Fiat Grande Punto Sporting

No wonder Fiat is billing its new Grande Punto as a mini-Maserati; it looks every inch the baby Italian supercar. But does the hot-test model in the supermini range live up to its glamorous styling? To find out, Auto Express grabbed the keys to the all-new Sporting for a first UK drive.

The Grande Punto isn't as good to drive as it is to look at, but with styling which puts rivals in the shade, that's hardly surprising. The Sporting still impresses though, with a strong engine, roomy cabin and decent handling. Enthusiasts won't like the over-light steering or low-grade cabin plastics, but those looks and keen prices make it hard to ignore.

No wonder Fiat is billing its new Grande Punto as a mini-Maserati; it looks every inch the baby Italian supercar. But does the hot-test model in the supermini range live up to its glamorous styling? To find out, Auto Express grabbed the keys to the all-new Sporting for a first UK drive.

Until the much-anticipated Abarth arrives, the 130bhp 1.9-litre Multijet diesel is the most powerful Punto on offer - and it's available only in three-door guise. Front foglights, deeper side sills and a subtle rear spoiler distin-guish the Sporting from lesser variants, and a set of gorgeous alloys complete the look. They combine with the chunky styling to give an aggressive stance, although the bland back end fails to live up to the promise of the front.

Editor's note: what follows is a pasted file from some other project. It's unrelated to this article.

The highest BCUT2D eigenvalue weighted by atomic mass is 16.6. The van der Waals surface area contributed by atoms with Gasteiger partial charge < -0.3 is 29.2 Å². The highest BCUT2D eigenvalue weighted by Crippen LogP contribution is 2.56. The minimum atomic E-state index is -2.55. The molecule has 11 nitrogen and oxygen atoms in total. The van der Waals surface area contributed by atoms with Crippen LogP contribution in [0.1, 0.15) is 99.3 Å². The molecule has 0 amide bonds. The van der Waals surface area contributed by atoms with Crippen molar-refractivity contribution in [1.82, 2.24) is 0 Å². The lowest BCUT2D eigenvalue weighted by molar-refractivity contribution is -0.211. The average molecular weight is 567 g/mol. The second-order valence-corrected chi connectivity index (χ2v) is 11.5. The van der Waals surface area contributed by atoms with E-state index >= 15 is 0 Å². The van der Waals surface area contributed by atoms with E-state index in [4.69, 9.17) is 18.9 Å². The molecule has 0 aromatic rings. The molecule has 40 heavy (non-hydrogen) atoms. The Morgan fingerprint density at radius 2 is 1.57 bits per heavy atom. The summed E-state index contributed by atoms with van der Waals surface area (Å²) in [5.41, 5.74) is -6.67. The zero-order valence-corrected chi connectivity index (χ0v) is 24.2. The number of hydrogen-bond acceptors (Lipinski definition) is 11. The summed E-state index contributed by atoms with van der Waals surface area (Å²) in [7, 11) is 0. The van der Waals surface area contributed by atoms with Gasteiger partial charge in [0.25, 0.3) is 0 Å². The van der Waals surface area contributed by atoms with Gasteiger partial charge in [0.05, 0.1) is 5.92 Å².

The neat design continues inside, yet overall cabin quality is let down by the low-grade dash plastics. The shiny finish and hard surfaces disappoint, but every-thing does appear to be well screwed together - something which couldn't be said of those cars tested on the original European launch.

However, the tiny glove-box isn't even big enough for the handbook, while the spring-loaded grab handles feel strong enough to dent the roof when they snap back into place. A rake and reach-adjustable steering column plus height movement on the driver's seat ensure it's easy to get comfortable behind the chunky leather-trimmed wheel.

The 1.9-litre Multijet unit isn't as quiet as its smaller 1.3 sibling, although its impressive torque of 280Nm from only 2,000rpm makes it a strong performer. The 0-62mph sprint takes a mere 9.5 seconds, and with a decent six-speed box, the Punto's in-gear acceleration justifies the Sporting tag.

High cruising speeds are easy to maintain, but although the handling is entertaining with fine grip and a firm ride, the electric power-steering feels too light and artificial to inspire ultimate confidence. It retains the old car's City Mode with a super-light setting available at the touch of a button, but in reality you're unlikely to need it.

Progressive brakes keep everything in check, and the Sporting also has seven airbags as standard, as well as a class-leading five-star Euro NCAP safety rating. Fiat's talent for building small cars is clearly as strong as ever, and in this stylish guise the Grande Punto is a real head-turner.

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